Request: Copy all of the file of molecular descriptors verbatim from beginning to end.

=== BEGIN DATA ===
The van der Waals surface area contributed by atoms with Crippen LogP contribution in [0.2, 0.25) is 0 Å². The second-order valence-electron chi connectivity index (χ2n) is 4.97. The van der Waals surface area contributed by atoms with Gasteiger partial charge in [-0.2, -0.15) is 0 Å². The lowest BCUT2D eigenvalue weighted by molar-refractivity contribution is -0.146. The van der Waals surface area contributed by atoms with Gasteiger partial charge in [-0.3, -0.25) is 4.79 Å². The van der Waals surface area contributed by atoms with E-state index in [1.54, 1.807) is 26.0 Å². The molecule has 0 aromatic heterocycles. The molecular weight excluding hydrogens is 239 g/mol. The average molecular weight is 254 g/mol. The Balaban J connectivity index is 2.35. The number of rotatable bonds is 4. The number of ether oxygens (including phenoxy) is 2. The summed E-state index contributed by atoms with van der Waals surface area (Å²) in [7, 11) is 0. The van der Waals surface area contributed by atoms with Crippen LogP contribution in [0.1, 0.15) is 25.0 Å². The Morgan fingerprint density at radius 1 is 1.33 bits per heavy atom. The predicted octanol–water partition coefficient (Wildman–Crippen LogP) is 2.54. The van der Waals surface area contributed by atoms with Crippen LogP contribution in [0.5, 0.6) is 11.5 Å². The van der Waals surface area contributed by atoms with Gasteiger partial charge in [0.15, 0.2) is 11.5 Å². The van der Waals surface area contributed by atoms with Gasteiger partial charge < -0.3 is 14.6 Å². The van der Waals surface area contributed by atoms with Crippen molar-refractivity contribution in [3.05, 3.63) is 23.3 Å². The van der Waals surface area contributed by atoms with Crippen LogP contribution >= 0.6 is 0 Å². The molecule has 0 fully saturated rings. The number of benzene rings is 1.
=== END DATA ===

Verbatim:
The van der Waals surface area contributed by atoms with Crippen LogP contribution in [0.2, 0.25) is 0 Å². The second-order valence-electron chi connectivity index (χ2n) is 4.97. The van der Waals surface area contributed by atoms with Gasteiger partial charge in [-0.2, -0.15) is 0 Å². The lowest BCUT2D eigenvalue weighted by molar-refractivity contribution is -0.146. The van der Waals surface area contributed by atoms with Gasteiger partial charge in [-0.3, -0.25) is 4.79 Å². The van der Waals surface area contributed by atoms with E-state index in [1.54, 1.807) is 26.0 Å². The molecule has 0 aromatic heterocycles. The molecular weight excluding hydrogens is 239 g/mol. The average molecular weight is 254 g/mol. The Balaban J connectivity index is 2.35. The number of rotatable bonds is 4. The number of ether oxygens (including phenoxy) is 2. The summed E-state index contributed by atoms with van der Waals surface area (Å²) in [7, 11) is 0. The van der Waals surface area contributed by atoms with Crippen LogP contribution in [0.1, 0.15) is 25.0 Å². The Morgan fingerprint density at radius 1 is 1.33 bits per heavy atom. The predicted octanol–water partition coefficient (Wildman–Crippen LogP) is 2.54. The van der Waals surface area contributed by atoms with Crippen LogP contribution in [0.5, 0.6) is 11.5 Å². The van der Waals surface area contributed by atoms with Gasteiger partial charge in [0.15, 0.2) is 11.5 Å². The van der Waals surface area contributed by atoms with Gasteiger partial charge < -0.3 is 14.6 Å². The van der Waals surface area contributed by atoms with Crippen molar-refractivity contribution in [3.05, 3.63) is 23.3 Å². The van der Waals surface area contributed by atoms with Crippen LogP contribution >= 0.6 is 0 Å². The molecule has 0 fully saturated rings. The number of benzene rings is 1.